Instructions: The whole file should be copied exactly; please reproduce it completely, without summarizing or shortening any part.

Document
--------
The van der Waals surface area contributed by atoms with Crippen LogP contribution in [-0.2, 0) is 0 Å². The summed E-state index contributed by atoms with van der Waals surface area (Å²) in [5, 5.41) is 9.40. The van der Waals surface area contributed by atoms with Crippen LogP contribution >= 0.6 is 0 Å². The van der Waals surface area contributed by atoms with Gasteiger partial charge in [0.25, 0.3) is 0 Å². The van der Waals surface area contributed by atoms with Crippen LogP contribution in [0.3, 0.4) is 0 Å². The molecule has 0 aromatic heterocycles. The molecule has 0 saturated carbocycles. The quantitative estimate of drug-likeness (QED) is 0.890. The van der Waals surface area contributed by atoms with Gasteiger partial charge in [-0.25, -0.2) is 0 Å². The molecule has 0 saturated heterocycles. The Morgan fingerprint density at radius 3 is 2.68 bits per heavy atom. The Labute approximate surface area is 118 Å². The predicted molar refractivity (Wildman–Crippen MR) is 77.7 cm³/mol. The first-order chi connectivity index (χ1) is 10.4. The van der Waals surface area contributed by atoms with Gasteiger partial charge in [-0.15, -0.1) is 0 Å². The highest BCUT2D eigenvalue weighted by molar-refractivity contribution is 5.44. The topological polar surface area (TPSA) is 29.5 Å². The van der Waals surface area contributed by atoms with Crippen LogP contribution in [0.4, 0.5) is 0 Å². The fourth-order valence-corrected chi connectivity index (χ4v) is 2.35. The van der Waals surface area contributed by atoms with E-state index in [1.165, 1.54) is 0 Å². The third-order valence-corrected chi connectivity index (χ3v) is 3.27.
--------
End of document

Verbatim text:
The van der Waals surface area contributed by atoms with Crippen LogP contribution in [-0.2, 0) is 0 Å². The summed E-state index contributed by atoms with van der Waals surface area (Å²) in [5, 5.41) is 9.40. The van der Waals surface area contributed by atoms with Crippen LogP contribution >= 0.6 is 0 Å². The van der Waals surface area contributed by atoms with Gasteiger partial charge in [0.25, 0.3) is 0 Å². The van der Waals surface area contributed by atoms with Crippen LogP contribution in [0.3, 0.4) is 0 Å². The molecule has 0 aromatic heterocycles. The molecule has 0 saturated carbocycles. The quantitative estimate of drug-likeness (QED) is 0.890. The van der Waals surface area contributed by atoms with Gasteiger partial charge in [-0.25, -0.2) is 0 Å². The molecule has 0 saturated heterocycles. The Morgan fingerprint density at radius 3 is 2.68 bits per heavy atom. The Labute approximate surface area is 118 Å². The predicted molar refractivity (Wildman–Crippen MR) is 77.7 cm³/mol. The first-order chi connectivity index (χ1) is 10.4. The van der Waals surface area contributed by atoms with Gasteiger partial charge in [-0.15, -0.1) is 0 Å². The highest BCUT2D eigenvalue weighted by molar-refractivity contribution is 5.44. The topological polar surface area (TPSA) is 29.5 Å². The van der Waals surface area contributed by atoms with Crippen LogP contribution in [0.4, 0.5) is 0 Å². The fourth-order valence-corrected chi connectivity index (χ4v) is 2.35. The van der Waals surface area contributed by atoms with E-state index in [1.165, 1.54) is 0 Å². The third-order valence-corrected chi connectivity index (χ3v) is 3.27.